New Spring

New Spring - Robert Jordan
My one note on Goodreads on this book was "Not nearly as much spanking in this as in the main series" - and that's a bit sad, considering there was still more spanking than I would consider normal in a non-erotic-type novel. (That's one thing I'll say for Jordan, is the spanking is never erotic. I think that's a plus. I think.)

This is a prequel to the WoT series, expanded from a short story or novella telling how Lan Mandragoran and Moiraine Demandred met and wound up bonded as Aes Sedai and Warder. I think I raised a scornful eyebrow when I first heard of it, simply because of the extended wait time between books - really, sir, what are you doing exploring the past when the present and immediate future of your world desperately need to be dealt with? But it is a good story. I don't believe I ever read the novella (short story?) but in the novel the tale of How Lan Was Bonded is tied up with the birth of the Dragon Reborn, and the youth of Moiraine and Siuan Sanche, and also with White Tower politics, and - most fun for me, I think, and smartest, what exactly brought Moiraine and Lan into the Two Rivers that day.

The depiction of the White Tower from the inside, from the points of view of two very different young women living and learning there, was wonderful. There was a lot of good stuff in here. I hadn't ever realized how short-changed we as readers were by the fact that Our Heroines never spent that much time in the Tower; it was startling to learn just how uninformed I was about the step between Accepted and Aes Sedai. We were never shown much of the training, and never anything at all about the later phases.

I always liked Moiraine, and it was good to see some of the formation of the personality I met in WoT. And to find out just how she dodged the bullet that was the crown of crown of Cairhien – I had wondered. As for Siuan Sanche … I never liked her all that much (early on, little more than "hard as nails" and outbursts about fish guts, later on nearly as angry all the time as Nynaeve and still more fish guts), but this was enlightening. I'm not sure how I feel about her and Moiraine being "pillow friends", or not; this is the one time I wish Jordan was less Victorian about sex in his books and would just say one way or another what the nature of their friendship was. Coyness does not become a grown man – what it does become is irritating. (Not, mind, that I have any – ANY – interest in the boys' sex lives in WoT (A-N-Y), but for Pete's sake just come right out and say it instead of putting on a fan dance.)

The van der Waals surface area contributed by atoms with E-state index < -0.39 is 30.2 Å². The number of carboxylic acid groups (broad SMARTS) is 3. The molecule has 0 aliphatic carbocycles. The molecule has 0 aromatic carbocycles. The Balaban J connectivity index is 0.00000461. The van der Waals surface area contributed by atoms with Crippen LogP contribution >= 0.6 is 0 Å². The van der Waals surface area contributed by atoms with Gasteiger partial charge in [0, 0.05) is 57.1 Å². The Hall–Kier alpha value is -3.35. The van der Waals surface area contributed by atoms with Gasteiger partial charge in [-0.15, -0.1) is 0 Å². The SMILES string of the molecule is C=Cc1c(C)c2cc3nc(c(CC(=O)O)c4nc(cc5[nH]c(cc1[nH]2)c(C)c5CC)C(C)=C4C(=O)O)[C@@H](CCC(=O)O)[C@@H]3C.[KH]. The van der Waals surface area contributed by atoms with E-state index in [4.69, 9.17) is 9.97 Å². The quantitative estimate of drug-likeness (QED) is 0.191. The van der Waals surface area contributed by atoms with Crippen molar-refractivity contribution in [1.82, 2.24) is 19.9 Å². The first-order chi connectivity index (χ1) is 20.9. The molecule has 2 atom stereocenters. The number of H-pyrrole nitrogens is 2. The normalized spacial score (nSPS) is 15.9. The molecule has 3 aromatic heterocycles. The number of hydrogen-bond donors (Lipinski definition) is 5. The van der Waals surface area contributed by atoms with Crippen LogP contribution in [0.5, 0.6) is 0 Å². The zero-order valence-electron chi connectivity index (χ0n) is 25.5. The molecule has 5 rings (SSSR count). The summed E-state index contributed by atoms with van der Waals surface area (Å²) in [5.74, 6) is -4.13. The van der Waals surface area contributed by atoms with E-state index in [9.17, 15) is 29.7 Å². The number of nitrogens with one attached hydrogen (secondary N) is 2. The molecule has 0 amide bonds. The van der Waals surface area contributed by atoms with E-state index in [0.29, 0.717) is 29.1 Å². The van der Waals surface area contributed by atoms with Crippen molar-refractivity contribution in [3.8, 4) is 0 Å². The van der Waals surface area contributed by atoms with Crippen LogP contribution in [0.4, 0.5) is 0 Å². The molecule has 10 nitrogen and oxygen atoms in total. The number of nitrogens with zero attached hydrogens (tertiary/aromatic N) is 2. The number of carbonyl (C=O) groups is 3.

The story took a couple of unexpected turns, and ended up being something quite different from what I did expect. I approve – and I appreciate the story. And, sadly, it makes me wish Jordan had had the chance to explore a few other areas of the canon which might have tantalizingly received little or no attention. I'd love more set before the Breaking. Who knows? Maybe there's stuff still to be released in his papers…